Jenny Craig darling Valerie Bertinelli has been in the news again lately — and not because her TV show Hot in Cleveland just began its new season. Instead, Ms. Bertinelli has been defending herself against what she calls “Fat shaming,” since certain members of the press (including the National Enquirer) have called her out on her recent weight gain after she so publicly dropped pounds and showed off her svelte bathing suit body in a series of television commercials and magazine covers a few years back.
Ms. Bertinelli recently appeared on CBS TV’s The Talk, where she told the show’s hosts that she hadn’t been able to workout after a foot injury in December. She then added, “I have gained a few pounds… It started to panic me. Then I thought, well, wait, a minute. This is my body. I’m almost 54. I broke my foot! My doctor told me to not get my heart rate up. But now I am back in the gym. We all need to give each other a break — especially women. Let’s leave each other alone.”
Shame certainly is an issue that all of us with a “dieter’s mentality” know well. Mainly because even if we’re not being called out on our own weight struggles by the National Enquirer, there’s usually just as vicious of a dialogue going on in our own heads. Shaming does need to stop — mostly from the inside-out. In fact, sometimes it’s the shaming of ourselves that can lead us to shaming others (whether publicly or privately).
I have a good friend here in Los Angeles who constantly bemoans the fact that she’s getting older and that she can tell people are degrading her because of her looks (even if she doesn’t know this for a fact). Often — during the same breath that she’s talking about how awful she feels she looks — she’ll then notice someone else nearby and offer an aside about how “fat/old looking/or whatever” that person is.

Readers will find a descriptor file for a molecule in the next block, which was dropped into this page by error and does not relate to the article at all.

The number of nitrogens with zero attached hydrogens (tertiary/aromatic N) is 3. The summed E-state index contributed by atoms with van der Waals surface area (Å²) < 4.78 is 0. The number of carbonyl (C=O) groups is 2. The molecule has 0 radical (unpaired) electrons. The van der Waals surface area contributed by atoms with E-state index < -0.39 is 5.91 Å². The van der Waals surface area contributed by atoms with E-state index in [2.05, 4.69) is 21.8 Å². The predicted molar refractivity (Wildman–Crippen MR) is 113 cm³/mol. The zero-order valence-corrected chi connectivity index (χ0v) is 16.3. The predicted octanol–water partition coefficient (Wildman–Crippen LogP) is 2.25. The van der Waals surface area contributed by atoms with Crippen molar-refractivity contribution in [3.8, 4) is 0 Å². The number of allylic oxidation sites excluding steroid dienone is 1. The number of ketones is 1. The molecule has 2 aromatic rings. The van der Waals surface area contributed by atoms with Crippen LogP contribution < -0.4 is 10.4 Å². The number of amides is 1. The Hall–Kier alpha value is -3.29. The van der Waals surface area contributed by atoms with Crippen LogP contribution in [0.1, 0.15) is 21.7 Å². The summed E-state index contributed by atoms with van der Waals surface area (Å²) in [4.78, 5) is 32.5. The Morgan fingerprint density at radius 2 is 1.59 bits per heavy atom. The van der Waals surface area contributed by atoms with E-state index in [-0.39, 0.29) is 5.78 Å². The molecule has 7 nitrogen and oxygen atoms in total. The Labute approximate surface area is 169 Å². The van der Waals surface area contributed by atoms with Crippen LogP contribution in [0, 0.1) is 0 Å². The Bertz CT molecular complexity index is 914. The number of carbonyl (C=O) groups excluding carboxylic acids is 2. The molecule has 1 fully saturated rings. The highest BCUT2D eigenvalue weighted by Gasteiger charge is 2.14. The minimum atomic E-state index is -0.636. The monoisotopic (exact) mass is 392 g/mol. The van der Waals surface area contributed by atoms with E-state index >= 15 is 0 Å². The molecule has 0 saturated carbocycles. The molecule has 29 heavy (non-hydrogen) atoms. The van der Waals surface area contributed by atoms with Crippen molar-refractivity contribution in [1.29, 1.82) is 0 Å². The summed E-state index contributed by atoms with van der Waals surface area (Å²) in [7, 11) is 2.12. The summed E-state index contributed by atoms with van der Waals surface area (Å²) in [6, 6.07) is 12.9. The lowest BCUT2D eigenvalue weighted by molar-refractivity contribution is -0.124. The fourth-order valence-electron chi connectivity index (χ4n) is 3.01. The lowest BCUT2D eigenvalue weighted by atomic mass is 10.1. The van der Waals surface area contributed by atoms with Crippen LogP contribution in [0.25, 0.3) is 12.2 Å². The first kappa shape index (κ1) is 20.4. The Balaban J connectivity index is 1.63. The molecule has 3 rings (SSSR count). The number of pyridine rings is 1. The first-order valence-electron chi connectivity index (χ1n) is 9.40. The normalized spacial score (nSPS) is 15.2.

It eventually dawned on me that my friend is a victim of her own psyche. She’s hard on others and, therefore, assumes the rest of the world is being equally hard on her. What would happen, I wondered, if she started to find things about herself to appreciate? Would she then notice things in other people to appreciate rather than zero in on what she perceives to be their shortcomings?
I’m not signaling my friend out here. I, myself, have caught my brain belittling my size on numerous occasions (both before, during and after losing my excess weight). But as soon as I notice the negative, shaming voice in my head, I work to arrest it. Because I’m here to tell you that those negative thoughts did nothing to contribute to my successful weight loss.
On the contrary, it was building myself up and assuring myself I’m a supermodel that not only helped motivate me to succeed, but also helps me to keep the excess weight off — not to mention to love myself inside and out (no matter how tight my clothes might feel on occasion).
I now work to offer these same uplifting thoughts to everyone else in my life — even strangers. Because this kind of positive thinking (as opposed to shaming) is part of the success formula (both in regard to getting healthy as well as just being a person other people want to be around).
So let’s applaud Ms. Bertinelli for not only speaking out about fat shaming, but also owning her weight gain. I, myself, went up and down the scale a lot — even after taking off over 250 pounds of excess weight. And anyone that knows me will assure you I’m always battling 5 or so pounds. I’m human. Just like Ms. Bertinelli. Just like you.
Shame out. Self-love in.
Try it. You’ll like it. And you might even discover, as I did, that this love will start extending to everyone — and everything — around you. And rightly so.
(Someone cue the “feel good” music!)
Photo Source: The Talk